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Written By

Bianca de Loryn


College of Business, Law and Governance

Publish Date

5 July 2022

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Flying to nowhere in pandemic times

Senior tourism lecturer Dr Denis Tolkach tells us more about what ‘Flights to Nowhere’ are, why some people do stupid things when on holiday and how difficult it is to produce travel research videos for YouTube.

Even though most people weren’t able to travel much in 2020 and 2021 because of the COVID-19 pandemic, they never stopped enjoying travel experiences as such. This is why airlines in countries like Australia and Fiji offered flights that would start and end at the same airport. Fiji, for example, offered a “flight to nowhere” in one of their long-range A350 airplanes on 10 October 2020, and another one in January 2021.

“The context of Fiji is especially interesting because it's a small island nation. Fiji is a country dependent on international tourism. It's a country that is also affected by climate change. After all, Fiji has chaired several climate change international meetings already,” Denis says. “But then, Fijian people themselves fly around the islands for no particular reason for three or four hours.”

This is why Denis and his colleague Professor Stephen Pratt from the University of the South Pacific asked Fijian residents how they felt about going on a flight to nowhere. “Our research found a couple of different reasons,” Denis says. “One was that they wanted to spend quality time with friends and family. Some of the passengers were people who have never been flying before. Others were nostalgic for a flight, because, coming from a small island nation, they used to fly a lot, and so they wanted to experience that again.”

In addition, Fiji Airways is the national carrier of the country, and Fijian residents felt the airline needed their support. “They understood that the company was in trouble,” Denis says, “and flight crews needed the practice as well.”

Tourism in times of climate change

When it comes to justifying ‘flights to nowhere’ in times of climate change, Denis and Stephen’s interviewees offered a number of explanations. “Some didn't think one flight would make a difference in the global scheme of things, which is quite a common justification,” Denis says. “There were also passengers who said that this flight doesn't affect the environment as much, compared to manufacturing or heavy industries, for example.”

Finding a balance between the economic benefits of tourism and the industry’s environmental implications is no easy feat, especially when small island nations like Fiji heavily rely on tourism. “When it comes to the environment and climate change, but also in terms of social issues, there needs to be a good strategy on how to address all of these,” Denis says.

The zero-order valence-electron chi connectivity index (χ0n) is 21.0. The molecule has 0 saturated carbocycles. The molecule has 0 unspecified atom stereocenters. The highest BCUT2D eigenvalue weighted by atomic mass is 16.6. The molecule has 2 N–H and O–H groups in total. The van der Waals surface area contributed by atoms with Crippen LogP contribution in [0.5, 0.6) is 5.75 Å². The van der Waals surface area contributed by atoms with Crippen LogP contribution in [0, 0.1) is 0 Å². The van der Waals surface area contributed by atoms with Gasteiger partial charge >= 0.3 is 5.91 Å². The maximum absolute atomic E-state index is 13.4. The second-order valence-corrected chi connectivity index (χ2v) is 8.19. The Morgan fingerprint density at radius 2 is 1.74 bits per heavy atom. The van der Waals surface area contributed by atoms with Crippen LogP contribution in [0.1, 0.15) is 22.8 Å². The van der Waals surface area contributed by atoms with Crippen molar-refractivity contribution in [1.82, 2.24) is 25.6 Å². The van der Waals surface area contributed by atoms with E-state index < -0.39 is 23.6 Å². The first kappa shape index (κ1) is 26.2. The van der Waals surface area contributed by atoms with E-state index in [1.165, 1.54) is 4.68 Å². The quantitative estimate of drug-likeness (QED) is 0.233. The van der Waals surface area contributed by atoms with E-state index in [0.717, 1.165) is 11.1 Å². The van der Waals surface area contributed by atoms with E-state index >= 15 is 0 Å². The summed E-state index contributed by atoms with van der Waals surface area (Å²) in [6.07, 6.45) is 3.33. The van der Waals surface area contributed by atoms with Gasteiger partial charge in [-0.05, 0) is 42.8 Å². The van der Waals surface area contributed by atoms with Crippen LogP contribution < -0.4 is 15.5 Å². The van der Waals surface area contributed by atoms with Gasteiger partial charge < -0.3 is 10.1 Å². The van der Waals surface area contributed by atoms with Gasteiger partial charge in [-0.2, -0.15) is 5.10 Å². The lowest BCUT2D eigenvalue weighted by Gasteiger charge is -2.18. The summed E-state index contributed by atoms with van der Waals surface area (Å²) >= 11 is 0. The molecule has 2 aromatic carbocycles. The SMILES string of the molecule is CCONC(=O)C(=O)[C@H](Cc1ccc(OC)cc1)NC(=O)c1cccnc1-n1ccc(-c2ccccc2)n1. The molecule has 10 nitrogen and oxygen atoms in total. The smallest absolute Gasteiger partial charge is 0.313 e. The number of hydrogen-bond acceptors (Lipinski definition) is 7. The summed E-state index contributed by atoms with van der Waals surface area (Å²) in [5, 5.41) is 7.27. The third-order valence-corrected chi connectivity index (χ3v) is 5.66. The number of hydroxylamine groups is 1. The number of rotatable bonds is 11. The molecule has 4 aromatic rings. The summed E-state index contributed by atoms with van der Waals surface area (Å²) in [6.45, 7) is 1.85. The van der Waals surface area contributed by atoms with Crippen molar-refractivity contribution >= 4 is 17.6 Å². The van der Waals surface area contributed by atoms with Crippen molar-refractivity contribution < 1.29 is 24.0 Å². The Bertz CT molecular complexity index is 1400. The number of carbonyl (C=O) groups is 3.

Denis emphasises that a country can’t rely on one economic activity alone. “Even though one might assume tourism academics would be only supporting tourism, we understand these issues exist,” he says. “We would like to see more diversification, more linkages with other industries. Linkages with agriculture is an obvious one because we need to eat as well, and tourists are willing to spend money on good food.”

A remote island country like Fiji is dependent on tourists arriving by airplane.

Why tourists sometimes do stupid things

Tourism is all about people, and sometimes people do stupid things when on holidays. This is also a topic that Denis and his colleague Stephen Pratt have looked into. “We attended a number of conferences and seminars about the concept of smart tourism, where people use technology to resolve problems like over-tourism and overcrowding, for example,” Denis says.

“Then we thought, well, everyone discusses this smartness. But there's something within the human nature that prevents us from acting smart when we should know better.”

When it comes to what stupidity in tourism is, Denis says, “stupidity is behaviour that is detrimental to the actor and also to others. Something that doesn't benefit anybody.”

People tend do stupid things when they go to a place where they don't know the local rules and cultural traditions. “Even if you travel to, let's say, North Queensland from Melbourne or Sydney, you're taken out of your place,” Denis says. “You don’t know how to behave around crocodiles and cassowaries, for example, and that can lead to some unfortunate events.”

Is there 'stupidity in tourism'?